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The Yiddish Policemen's Union
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New or Used: 3 copies from $4.94
New or Used: 3 copies from $4.94

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The brilliantly original new novel from Michael Chabon, author of 'The Adventures of Kavalier & Clay' and 'The Final Solution'. What if, as Franklin Roosevelt once proposed, Alaska -- and not Israel -- had become the homeland for the Jews after World War II? In Michael Chabon's Yiddish-speaking 'Alyeska', Orthodox gangs in side-curls and knee breeches roam the streets of Sitka, where Detective Meyer Landsman discovers the corpse of a heroin-addled chess prodigy in the flophouse Meyer calls home. Marionette strings stretch back to the hands of charismatic Rebbe Gold, leader of a sect that seems to have drawn its mission statement from the Cosa Nostra -- but behind Rebbe looms an even larger shadow. Despite sensible protests from Berko, his half-Tlingit, half-Jewish partner, Meyer is determined to unsnarl the meaning behind the murder. Even if that means surrendering his badge and his dignity to the chief of Sitka's homicide unit -- also known as his fearsome ex-wife, Bina. 'The Yiddish Policemen's Union' interweaves a homage to the stylish menace of 1940s film noir with a bittersweet fable of identity, home and faith. It is a novel of colossal ambition and heart from one of the most important and beloved writers working today. Key title / A large scale novel from the Pulitzer Prize-winning author Michael Chabon. / What if Alaska -- rather than Israel -- had become the homeland of the Jewish nation after World War II? 'The Yiddish Policemen's Union' ambitiously explores the possible outcome. / 'The Amazing Adventures of Kavalier & Clay' has sold in excess of 44,000 copies in the UK and 'The Yiddish Policemen's Union' has already sold over 7,000 copies in hardback to date. / Phenomenal reviews and media coverage when Chabon visited the UK on hardback publication. / Competition: Jonathan Saffran Foer, Dave Eggers, Philip Roth, Michael Cunningham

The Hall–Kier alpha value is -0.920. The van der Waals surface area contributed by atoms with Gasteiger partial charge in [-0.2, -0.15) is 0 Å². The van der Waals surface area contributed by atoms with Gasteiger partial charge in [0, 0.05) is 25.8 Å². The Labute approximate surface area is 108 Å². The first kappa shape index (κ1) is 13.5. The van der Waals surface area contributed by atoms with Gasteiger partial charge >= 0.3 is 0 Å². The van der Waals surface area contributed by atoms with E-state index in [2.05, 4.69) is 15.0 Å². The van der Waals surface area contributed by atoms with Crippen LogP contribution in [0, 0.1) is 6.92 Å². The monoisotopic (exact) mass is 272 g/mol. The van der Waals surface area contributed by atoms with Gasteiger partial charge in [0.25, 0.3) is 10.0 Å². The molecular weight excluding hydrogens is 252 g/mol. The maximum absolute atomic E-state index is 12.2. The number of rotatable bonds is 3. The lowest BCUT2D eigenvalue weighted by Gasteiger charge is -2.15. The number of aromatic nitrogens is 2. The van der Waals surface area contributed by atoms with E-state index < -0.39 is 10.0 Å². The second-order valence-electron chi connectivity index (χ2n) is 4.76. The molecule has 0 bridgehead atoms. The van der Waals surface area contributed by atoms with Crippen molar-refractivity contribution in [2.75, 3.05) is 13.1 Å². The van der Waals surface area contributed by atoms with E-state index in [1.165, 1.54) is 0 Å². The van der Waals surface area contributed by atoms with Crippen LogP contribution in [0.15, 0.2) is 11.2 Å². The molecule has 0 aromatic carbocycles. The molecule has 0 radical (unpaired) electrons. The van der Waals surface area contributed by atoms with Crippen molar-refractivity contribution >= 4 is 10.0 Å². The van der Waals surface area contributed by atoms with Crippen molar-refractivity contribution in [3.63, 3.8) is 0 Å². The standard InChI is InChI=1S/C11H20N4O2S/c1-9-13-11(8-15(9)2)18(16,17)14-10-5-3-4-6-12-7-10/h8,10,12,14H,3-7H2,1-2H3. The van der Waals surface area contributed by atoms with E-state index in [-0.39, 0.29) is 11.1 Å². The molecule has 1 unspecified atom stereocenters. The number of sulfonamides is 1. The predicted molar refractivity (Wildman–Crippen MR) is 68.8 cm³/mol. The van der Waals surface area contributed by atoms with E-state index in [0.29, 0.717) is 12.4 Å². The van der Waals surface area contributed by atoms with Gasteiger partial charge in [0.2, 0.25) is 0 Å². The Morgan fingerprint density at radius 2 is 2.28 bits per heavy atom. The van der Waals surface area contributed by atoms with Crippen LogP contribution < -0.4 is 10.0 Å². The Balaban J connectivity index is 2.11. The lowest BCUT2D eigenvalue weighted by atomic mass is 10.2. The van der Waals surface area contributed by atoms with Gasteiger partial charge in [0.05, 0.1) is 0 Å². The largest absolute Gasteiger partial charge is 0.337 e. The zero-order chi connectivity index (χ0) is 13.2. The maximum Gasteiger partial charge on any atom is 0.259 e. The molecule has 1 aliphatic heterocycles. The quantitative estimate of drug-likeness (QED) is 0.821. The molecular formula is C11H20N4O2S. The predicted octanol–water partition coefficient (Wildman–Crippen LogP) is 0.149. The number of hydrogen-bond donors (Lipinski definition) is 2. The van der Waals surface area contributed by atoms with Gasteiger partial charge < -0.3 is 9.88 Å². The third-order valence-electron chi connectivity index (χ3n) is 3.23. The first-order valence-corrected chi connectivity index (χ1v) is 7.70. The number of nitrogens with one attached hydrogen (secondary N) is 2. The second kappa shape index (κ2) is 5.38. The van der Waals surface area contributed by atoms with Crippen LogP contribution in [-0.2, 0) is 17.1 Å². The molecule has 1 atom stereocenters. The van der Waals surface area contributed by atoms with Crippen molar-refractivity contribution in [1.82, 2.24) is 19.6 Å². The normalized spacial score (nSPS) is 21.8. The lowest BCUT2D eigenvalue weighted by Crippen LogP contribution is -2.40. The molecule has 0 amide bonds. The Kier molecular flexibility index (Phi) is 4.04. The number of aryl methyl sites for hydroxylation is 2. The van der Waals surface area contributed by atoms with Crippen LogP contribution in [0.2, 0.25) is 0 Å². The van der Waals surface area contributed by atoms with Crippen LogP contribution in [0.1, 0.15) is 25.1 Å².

About the Author

Michael Chabon is the author of two collections of stories for adults, 'A Model World' and 'Werewolves in their Youth'; a children's book, 'Summerland'; the novels 'The Mysteries of Pittsburgh', 'Wonder Boys' (which has been made into a film) and 'The Amazing Adventures of Kavalier & Clay' (winner of the Pulitzer Prize); and the short story 'The Final Solution'. He co-wrote the screenplay for Spiderman 2. His short stories have appeared in The New Yorker, GQ, Esquire and Playboy. He lives in Los Angeles with his wife and their four children.

Reviews

Already announced (see Prepub Alert, LJ 12/05), Chabon's tale of murder and mayhem in an Alaskan homeland for the Jews post-World War II gets a one-day laydown. Copyright 2007 Reed Business Information.